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Thread: Drywall Types for House and Attached Garage

  1. #1

    Drywall Types for House and Attached Garage

    I've got 2 areas of drywall that I need to repair. One area is in the attached garage, where the walls are the inside, backing to the house. The second is an interior house wall.

    I'm assuming because of code, the garage walls have fire proof drywall. Is it possible to tell just by looking at it?

    Because I only want to buy one sheet, is there any reason (pros or cons)why I can't use the same drywall type (assuming it must be fire proof) in the house?

    Thanks,
    Mike

  2. #2
    I believe all drywall is fire-resistant. You can call yr township to confirm. I had to add drywall blocking on the tops of open stud bays in my walls to satisfy the firecode.

  3. #3
    Quote Originally Posted by Mike Shields View Post
    I've got 2 areas of drywall that I need to repair. One area is in the attached garage, where the walls are the inside, backing to the house. The second is an interior house wall.

    I'm assuming because of code, the garage walls have fire proof drywall. Is it possible to tell just by looking at it?

    Because I only want to buy one sheet, is there any reason (pros or cons)why I can't use the same drywall type (assuming it must be fire proof) in the house?

    Thanks,
    Mike
    Drywall by definition is fire proof.
    usually code is more concerned with the quality of the taping, which will complete the fire proofing of the Drywall and also seal it from gases escaping into the home. exhaust fums from your auto are the biggest concern for your safety.
    5/8 drywall is rated for a 2hr burn time. double up that 5/8's and you have 4hr's, if you tape both layers and stagger your seams.
    You should ask your local building inspector. they are usually very willing to help with any information you might need and the service is free.
    Keep in mind that anything built to code, is built to the minimum allowed by law. you can always do it better you just shouldn't do less.
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  4. #4
    Join Date
    Nov 2007
    Location
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    2,334
    Drywall comes in three varieties - standard, X and C. Standard 1/2" drywall has a 30minute fire resistance rating. 5/8" Type X with a denser core and fiberglass raises the rating to 1 hr. This is what is probably used on the garage wall, and costs about $.75 a sheet more than standard grade. Type X also dampens sound transmission.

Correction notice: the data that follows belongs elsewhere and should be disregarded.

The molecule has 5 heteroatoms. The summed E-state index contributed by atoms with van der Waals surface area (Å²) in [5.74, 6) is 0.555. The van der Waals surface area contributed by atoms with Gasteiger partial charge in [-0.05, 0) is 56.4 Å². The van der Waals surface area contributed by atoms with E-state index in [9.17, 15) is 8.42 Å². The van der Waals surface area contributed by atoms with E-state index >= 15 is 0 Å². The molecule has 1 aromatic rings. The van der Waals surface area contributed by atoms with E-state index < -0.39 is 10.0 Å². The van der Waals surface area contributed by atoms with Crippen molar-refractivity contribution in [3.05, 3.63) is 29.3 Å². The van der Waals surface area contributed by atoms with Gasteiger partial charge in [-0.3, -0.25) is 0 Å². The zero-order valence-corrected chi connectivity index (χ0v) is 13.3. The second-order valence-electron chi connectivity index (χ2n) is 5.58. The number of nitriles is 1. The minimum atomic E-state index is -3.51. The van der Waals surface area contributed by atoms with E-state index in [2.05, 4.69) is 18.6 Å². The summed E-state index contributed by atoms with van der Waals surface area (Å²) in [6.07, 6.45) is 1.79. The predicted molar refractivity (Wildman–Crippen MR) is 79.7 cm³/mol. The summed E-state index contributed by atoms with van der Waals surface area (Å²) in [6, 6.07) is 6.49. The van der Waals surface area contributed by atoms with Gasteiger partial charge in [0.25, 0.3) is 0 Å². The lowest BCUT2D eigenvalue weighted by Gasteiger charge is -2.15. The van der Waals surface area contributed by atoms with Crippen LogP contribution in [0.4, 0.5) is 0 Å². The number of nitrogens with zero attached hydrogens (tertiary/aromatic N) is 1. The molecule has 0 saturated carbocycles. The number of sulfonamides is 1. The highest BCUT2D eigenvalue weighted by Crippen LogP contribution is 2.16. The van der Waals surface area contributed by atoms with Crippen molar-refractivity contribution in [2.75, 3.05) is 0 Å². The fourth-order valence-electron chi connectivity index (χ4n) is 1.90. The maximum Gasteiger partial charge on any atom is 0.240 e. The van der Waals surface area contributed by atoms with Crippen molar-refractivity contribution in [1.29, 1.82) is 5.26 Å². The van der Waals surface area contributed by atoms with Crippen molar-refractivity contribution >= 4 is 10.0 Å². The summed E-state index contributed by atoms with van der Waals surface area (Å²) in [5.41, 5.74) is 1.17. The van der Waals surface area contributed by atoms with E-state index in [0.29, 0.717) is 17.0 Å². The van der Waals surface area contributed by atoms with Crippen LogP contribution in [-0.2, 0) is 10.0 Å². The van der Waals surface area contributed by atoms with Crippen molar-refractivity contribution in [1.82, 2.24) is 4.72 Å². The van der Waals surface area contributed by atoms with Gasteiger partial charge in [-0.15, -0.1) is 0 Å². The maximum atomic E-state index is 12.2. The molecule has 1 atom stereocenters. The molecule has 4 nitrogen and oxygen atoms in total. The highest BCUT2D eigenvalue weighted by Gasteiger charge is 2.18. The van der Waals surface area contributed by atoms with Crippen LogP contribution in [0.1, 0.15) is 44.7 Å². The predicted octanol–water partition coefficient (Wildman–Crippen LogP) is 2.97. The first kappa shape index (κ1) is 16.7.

Type C is even more expensive and is supposed to provide still better fire protection, but I have not found a listing of how much. I believe you can get an hour with 1/2" layer.

    You may have issues patching the inside wall with 5/8" drywall if it was originally done with 1/2". Just buy two sheets if it was, it might be cheaper than doing the entire wall

  5. #5

    There is a difference

    Fire rated drywall is marked with an 'X' and is 5/8 inch thick in most cases. The paper on fire rated drywall contains a flame retardant that standard drywall does not have. Most building codes do require fire rated drywall between the house and an attached garage. Your local drywall supplier will point you to the appropriate drywall for your use.

  6. #6
    Join Date
    Oct 2006
    Location
    Mid Michigan
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    3,516
    Mike,
    HD has small cuts of drywall in bins near where the sheets are stacked. Don't know if the pieces come in the 5/8" thick size but there is usually a bit of the 1/2" size.
    Thom is probably right about the inside drywall being 1/2" and the garage side being 5/8". It can be a pain when trying to match a different size patch material. I ran into that in my kitchen. Some of the walls had 3/8" sheets and I didn't catch the size difference until I started taping 1/2" to 3/8". I didn't know that 3/8" drywall existed. I knew about 1/4" because I ran into that in the past.
    David B

  7. #7
    Drywall is not fireproof. It is fire resistant.
    The International Residential Code R309.2 Seperation Required for attached garages calls for "not less than 1/2" gypsym board".
    No type of board is specified and taping joints is not specified. Typically if your joints are tight enough a building inspector would not make you"fire tape" a garage.

    F.Y.I.
    Depending on where you live the local fire marshall, can overide building code, and require a longer burn rating in a garage.

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